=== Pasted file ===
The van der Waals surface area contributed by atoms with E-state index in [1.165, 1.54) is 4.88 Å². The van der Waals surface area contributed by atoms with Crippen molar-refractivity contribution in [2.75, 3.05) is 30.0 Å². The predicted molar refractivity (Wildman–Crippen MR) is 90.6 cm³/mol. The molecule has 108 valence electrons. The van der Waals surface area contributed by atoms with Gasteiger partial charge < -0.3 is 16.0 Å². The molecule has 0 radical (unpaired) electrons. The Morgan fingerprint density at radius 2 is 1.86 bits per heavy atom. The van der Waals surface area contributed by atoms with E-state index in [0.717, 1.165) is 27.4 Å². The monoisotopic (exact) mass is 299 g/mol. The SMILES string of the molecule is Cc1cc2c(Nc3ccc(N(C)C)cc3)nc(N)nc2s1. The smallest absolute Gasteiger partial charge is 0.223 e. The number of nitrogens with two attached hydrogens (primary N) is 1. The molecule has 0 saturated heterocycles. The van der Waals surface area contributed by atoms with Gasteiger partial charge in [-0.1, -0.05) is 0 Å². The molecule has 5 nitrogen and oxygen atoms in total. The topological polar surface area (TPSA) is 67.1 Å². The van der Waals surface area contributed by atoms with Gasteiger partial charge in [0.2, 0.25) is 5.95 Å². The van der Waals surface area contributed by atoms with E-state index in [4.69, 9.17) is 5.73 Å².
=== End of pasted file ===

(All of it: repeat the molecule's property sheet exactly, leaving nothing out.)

The van der Waals surface area contributed by atoms with E-state index in [1.165, 1.54) is 4.88 Å². The van der Waals surface area contributed by atoms with Crippen molar-refractivity contribution in [2.75, 3.05) is 30.0 Å². The predicted molar refractivity (Wildman–Crippen MR) is 90.6 cm³/mol. The molecule has 108 valence electrons. The van der Waals surface area contributed by atoms with Gasteiger partial charge < -0.3 is 16.0 Å². The molecule has 0 radical (unpaired) electrons. The Morgan fingerprint density at radius 2 is 1.86 bits per heavy atom. The van der Waals surface area contributed by atoms with E-state index in [0.717, 1.165) is 27.4 Å². The monoisotopic (exact) mass is 299 g/mol. The SMILES string of the molecule is Cc1cc2c(Nc3ccc(N(C)C)cc3)nc(N)nc2s1. The smallest absolute Gasteiger partial charge is 0.223 e. The number of nitrogens with two attached hydrogens (primary N) is 1. The molecule has 0 saturated heterocycles. The van der Waals surface area contributed by atoms with Gasteiger partial charge in [-0.1, -0.05) is 0 Å². The molecule has 5 nitrogen and oxygen atoms in total. The topological polar surface area (TPSA) is 67.1 Å². The van der Waals surface area contributed by atoms with Gasteiger partial charge in [0.2, 0.25) is 5.95 Å². The van der Waals surface area contributed by atoms with E-state index in [4.69, 9.17) is 5.73 Å².